I Review Michael Kimball Writes Your Life Story (On a Postcard)

Kimball final cover copy

“I never expected strangers to tell me so much about themselves, so many things they have never told anybody else, but I found an unexpected intimacy in the postcard life story project,” writes Michael Kimball in the introduction to his new book, the aptly titled Michael Kimball Writes Your Life Story (On a Postcard). Kimball continues: “It tapped into something human and humane. I was continually amazed by what people told me.”

Kimball’s respect for the people whose stories he is telling comes through in his spare but descriptive prose, an economical rhetoric undoubtedly necessitated by the confines of his small canvasses. When I interviewed Kimball about the project, he told me:

There are difficult things at different stages of the process. The first difficult thing is asking the right questions for the particular participant. The second difficult thing is being representative when condensing what I’ve been told. The third difficult thing is writing small enough to squeeze six hundred words or so onto a single postcard.

Through that asking, condensing, and squeezing, Kimball distills his subject’s lives into compact but moving stories.

Michael Kimball Writes Your Life Story (On a Postcard) began as a performance piece at the Transmodern Performance Festival and then continued as a blog. Kimball eventually wrote over three hundred postcards; over fifty of these are collected in the new book. A not-insubstantial number of these are devoted to the biographies of contemporary writers, including folks like Tao Lin, Matt Bell, and Blake Butler:

By 4 years old, Blake was performing considered monologues, crazy dances, music videos, and both sides of talk shows. It’s all on video (his mother will show you, if you want). Despite these performances, Blake was a fat child by the 4th grade. He liked comic books and video games. By 10th grade, he weighed 250 pounds and felt disregarded. His bedroom walls were covered with pictures of women that he tore out of magazines at the grocery store and took home.

There’s also a first-person POV bio of Edgar Allan Poe, the last few paragraphs of which I can’t help sharing:

In 1831, my foster father and I had a terrible disagreement, after which I was court-martialed and kicked out of West Point. In 1834, my foster father died and did not leave me any of his money. To console myself, I married my 14-year-old cousin, Virginia Clemm.

For years, I published poems and stories and criticism, but it did not make me happy or money. In 1837, I was fired from a newspaper job for drinking. After that, I published a novel, but that didn’t help much either. Readers are sick. That’s why Virginia got tuberculosis and died in 1847. I was so lonely and so cold. I could not stop drinking.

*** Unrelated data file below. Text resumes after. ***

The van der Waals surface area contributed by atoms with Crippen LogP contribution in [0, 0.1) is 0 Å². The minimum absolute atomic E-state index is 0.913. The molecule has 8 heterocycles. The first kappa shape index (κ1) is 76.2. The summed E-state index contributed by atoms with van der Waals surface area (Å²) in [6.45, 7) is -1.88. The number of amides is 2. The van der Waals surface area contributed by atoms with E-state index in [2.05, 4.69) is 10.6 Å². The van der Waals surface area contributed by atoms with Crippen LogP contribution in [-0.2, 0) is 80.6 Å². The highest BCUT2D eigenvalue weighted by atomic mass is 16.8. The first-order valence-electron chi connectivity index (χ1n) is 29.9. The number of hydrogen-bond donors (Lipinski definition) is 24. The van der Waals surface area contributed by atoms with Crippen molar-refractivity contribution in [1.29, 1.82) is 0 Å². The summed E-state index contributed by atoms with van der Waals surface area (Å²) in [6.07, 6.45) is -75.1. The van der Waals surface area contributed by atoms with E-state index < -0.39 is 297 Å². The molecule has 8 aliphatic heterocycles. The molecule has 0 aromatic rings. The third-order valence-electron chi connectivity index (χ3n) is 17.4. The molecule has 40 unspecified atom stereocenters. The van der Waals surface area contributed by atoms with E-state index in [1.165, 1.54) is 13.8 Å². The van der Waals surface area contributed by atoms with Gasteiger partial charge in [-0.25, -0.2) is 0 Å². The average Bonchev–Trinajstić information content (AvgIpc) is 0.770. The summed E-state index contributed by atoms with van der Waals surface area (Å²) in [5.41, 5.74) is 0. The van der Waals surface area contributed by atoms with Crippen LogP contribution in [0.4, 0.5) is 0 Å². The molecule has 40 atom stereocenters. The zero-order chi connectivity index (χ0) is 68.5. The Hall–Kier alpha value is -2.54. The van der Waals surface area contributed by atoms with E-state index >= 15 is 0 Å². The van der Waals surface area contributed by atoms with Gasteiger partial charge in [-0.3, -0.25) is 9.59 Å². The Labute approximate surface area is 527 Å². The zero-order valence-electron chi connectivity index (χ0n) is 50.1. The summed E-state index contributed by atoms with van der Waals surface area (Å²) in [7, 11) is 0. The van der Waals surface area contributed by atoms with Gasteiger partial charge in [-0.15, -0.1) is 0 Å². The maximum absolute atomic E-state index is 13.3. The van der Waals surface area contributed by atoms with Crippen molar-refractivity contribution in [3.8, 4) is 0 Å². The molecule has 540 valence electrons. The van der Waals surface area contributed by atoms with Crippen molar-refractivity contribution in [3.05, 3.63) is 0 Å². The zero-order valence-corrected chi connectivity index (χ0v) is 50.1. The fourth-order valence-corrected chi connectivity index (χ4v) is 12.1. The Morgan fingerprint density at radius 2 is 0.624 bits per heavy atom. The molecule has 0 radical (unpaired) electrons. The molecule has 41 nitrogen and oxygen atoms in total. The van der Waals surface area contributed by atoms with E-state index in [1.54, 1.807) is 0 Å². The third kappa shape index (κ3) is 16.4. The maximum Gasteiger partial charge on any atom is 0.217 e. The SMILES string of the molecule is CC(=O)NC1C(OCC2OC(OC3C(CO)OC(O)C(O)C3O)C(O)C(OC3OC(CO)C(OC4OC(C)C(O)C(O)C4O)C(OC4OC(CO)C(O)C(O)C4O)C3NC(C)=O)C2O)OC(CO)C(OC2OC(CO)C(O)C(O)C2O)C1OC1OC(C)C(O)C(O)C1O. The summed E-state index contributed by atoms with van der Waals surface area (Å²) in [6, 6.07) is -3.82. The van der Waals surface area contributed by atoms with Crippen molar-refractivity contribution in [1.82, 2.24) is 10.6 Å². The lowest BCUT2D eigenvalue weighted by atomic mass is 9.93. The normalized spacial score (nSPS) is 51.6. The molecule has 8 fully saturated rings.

It was 1849 when I stopped in Baltimore. I remember going down in the street, and, later, two hazy men taking me someplace white. I don’t remember dying, but I was glad I didn’t have to keep trying.

The mix of empathy and humor we see here resonates throughout the collection, whether Kimball is telling the life story of a U.S. President, or an ex-crack addict who met his wife at an all-you-can-eat buffet, or a rooster. Kimball handles his subjects with an intense honesty appropriate to the often tragic trajectory these tales take—even a piece like “Red Delicious Apple,” which takes metaphysical license of a sort, leads to a sad end:

The first thing Red Delicious Apple remembered was being a flower and the way the birds sounded in the trees. Later, Apple remembered the wind and losing his petals. Apple wanted to jump down after them, but stayed on the branch, in the tree. … Not long after that, Hand delivered Apple to the teeth. Apple could feel the teeth cutting through his skin and into his meat, what was left of his insides turning brown. Afterward, he sickened, softened. The last thing Apple remembered was the trashcan, the lid, the rotting darkness.

Or the fate of “Chair”:Chair thought, Wood and glue.

Chair thought, Next time, I’m letting go.
Chair cracked. He broke one of his legs and then his back.
Chair thought, That didn’t even hurt.

Update : Chair was thrown into a dumpster.

But perhaps I bring up “Chair” and “Red Delicious Apple” because their tragic contours are easier to allude to quickly than many of the biographies here, which often involve missing parents,  mental illness, and suicidal thoughts, all delivered in the spare, striking prose that the confines of Kimball’s project necessitate. The stories are sometimes shocking and sometimes sad and usually very moving. As the titular anonym of “G” suggests, “tragedy can be beautiful.”

Michael Kimball Writes Your Life Story (On a Postcard) is new from Mud Luscious Press.

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